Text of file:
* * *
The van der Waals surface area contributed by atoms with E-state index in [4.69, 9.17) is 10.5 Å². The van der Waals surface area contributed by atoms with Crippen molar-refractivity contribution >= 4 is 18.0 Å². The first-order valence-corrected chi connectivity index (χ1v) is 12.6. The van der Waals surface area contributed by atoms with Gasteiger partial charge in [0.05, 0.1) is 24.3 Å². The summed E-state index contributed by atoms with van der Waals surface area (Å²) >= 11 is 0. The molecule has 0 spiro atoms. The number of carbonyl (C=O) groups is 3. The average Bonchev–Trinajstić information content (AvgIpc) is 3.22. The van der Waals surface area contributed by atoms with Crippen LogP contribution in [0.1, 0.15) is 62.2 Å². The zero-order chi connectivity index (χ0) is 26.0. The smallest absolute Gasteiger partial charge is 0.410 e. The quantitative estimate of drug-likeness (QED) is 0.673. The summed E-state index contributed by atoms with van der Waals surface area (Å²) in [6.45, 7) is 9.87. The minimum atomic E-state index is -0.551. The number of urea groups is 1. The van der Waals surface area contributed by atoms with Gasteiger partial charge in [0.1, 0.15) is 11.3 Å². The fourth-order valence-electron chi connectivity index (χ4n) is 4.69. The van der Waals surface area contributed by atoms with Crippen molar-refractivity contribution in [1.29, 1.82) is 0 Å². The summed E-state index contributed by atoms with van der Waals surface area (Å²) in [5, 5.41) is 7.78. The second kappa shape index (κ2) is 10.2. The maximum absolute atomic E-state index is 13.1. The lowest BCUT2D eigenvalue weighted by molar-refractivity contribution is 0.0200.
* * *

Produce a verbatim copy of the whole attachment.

The van der Waals surface area contributed by atoms with E-state index in [4.69, 9.17) is 10.5 Å². The van der Waals surface area contributed by atoms with Crippen molar-refractivity contribution >= 4 is 18.0 Å². The first-order valence-corrected chi connectivity index (χ1v) is 12.6. The van der Waals surface area contributed by atoms with Gasteiger partial charge in [0.05, 0.1) is 24.3 Å². The summed E-state index contributed by atoms with van der Waals surface area (Å²) >= 11 is 0. The molecule has 0 spiro atoms. The number of carbonyl (C=O) groups is 3. The average Bonchev–Trinajstić information content (AvgIpc) is 3.22. The van der Waals surface area contributed by atoms with Crippen LogP contribution in [0.1, 0.15) is 62.2 Å². The zero-order chi connectivity index (χ0) is 26.0. The smallest absolute Gasteiger partial charge is 0.410 e. The quantitative estimate of drug-likeness (QED) is 0.673. The summed E-state index contributed by atoms with van der Waals surface area (Å²) in [6.45, 7) is 9.87. The minimum atomic E-state index is -0.551. The number of urea groups is 1. The van der Waals surface area contributed by atoms with Gasteiger partial charge in [0.1, 0.15) is 11.3 Å². The fourth-order valence-electron chi connectivity index (χ4n) is 4.69. The van der Waals surface area contributed by atoms with Crippen molar-refractivity contribution in [1.29, 1.82) is 0 Å². The summed E-state index contributed by atoms with van der Waals surface area (Å²) in [5, 5.41) is 7.78. The second kappa shape index (κ2) is 10.2. The maximum absolute atomic E-state index is 13.1. The lowest BCUT2D eigenvalue weighted by molar-refractivity contribution is 0.0200.